"You cannot be killed."

A perplexed pause. "Uh-huh."

Ramirez frowned. He had the feeling he just wasn't getting through to the younger man. Or maybe the younger man was just extremely dull-witted. "Listen very carefully, Edmund. You are immortal, just as I am."

He was rewarded with the same blank stare.

"We are the same, you and I -- we are brothers."


"I am over two thousand years old."

He nodded in an overexaggerated way. "Right..."

Ramirez pinched his eyebrows together. He was using all his best "you are immortal" lines, and the prince still refused to believe. Usually they caught on after they'd survived something that would have killed a normal man...this one had had his hands chopped off, a spike through his head, the contents of his codpiece ground to bits, and to top it all off he'd been poisoned afterwards. And he still didn't get it. Perhaps it would be easier just to behead him now, he thought with a sigh. The quality of immortals these days just wasn't what it used to be.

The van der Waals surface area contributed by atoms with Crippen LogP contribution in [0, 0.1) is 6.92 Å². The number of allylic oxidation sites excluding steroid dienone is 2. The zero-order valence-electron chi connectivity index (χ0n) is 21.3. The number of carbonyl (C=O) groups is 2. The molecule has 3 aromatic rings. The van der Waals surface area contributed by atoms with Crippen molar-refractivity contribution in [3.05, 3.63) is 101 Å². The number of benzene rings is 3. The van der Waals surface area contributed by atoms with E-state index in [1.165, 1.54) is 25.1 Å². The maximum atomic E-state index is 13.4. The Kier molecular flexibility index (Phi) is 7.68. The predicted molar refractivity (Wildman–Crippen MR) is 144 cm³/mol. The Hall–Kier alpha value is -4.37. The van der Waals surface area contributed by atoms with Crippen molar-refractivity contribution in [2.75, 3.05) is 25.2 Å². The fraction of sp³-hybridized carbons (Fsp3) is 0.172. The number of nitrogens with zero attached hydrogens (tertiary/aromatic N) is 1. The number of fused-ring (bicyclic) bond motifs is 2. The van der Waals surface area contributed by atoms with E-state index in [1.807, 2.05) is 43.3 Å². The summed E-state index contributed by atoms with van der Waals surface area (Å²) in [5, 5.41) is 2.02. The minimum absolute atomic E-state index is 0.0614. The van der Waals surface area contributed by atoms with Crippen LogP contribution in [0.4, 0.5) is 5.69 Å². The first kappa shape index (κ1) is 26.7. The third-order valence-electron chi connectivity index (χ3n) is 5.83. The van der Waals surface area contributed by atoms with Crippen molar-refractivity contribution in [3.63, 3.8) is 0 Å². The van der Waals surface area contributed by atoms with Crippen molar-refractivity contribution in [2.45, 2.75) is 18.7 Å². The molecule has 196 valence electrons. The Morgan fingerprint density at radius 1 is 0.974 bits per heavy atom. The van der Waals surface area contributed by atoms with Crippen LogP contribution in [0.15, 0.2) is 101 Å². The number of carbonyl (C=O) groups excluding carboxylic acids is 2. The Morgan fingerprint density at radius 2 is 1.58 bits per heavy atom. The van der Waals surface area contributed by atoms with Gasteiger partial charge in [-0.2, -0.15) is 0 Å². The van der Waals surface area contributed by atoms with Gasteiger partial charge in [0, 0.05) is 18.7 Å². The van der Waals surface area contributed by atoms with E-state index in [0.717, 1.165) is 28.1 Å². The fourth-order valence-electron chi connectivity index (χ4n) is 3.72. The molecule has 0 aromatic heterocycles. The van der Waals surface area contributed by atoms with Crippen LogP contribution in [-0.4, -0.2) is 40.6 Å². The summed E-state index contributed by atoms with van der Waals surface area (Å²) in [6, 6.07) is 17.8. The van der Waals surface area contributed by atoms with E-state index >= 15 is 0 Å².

"Edmund, when we first met, you felt ill. That was because you sensed another immortal's presence."

"I thought it was because I was lying on my brother's dead body."

"That wasn't the first time you felt that sensation, was felt it before, just prior to taking the head of your uncle, did you not?"

"I thought it was the bad mutton."

Ramirez could feel a headache coming on. Perhaps the Kurgan would accidentally cut his head off while shaving, and then he wouldn't have to worry about training any more nitwits like Prince Edmund to fight him. This one was definitely not the sharpest sword in the armory. Ramirez steeled himself, determined to make the young man understand, or die trying.



"Think back to what happened to you last night. Do you remember?"

He made a face. "Yes."

"Yet here you are, the next morning, completely whole and healthy. No signs of any wounds, save the bandages you wore. How could you have lived, if what I'm telling you isn't true?"

Prince Edmund paused, unable to think of a satisfactory answer. "This is the devil's work," he asserted.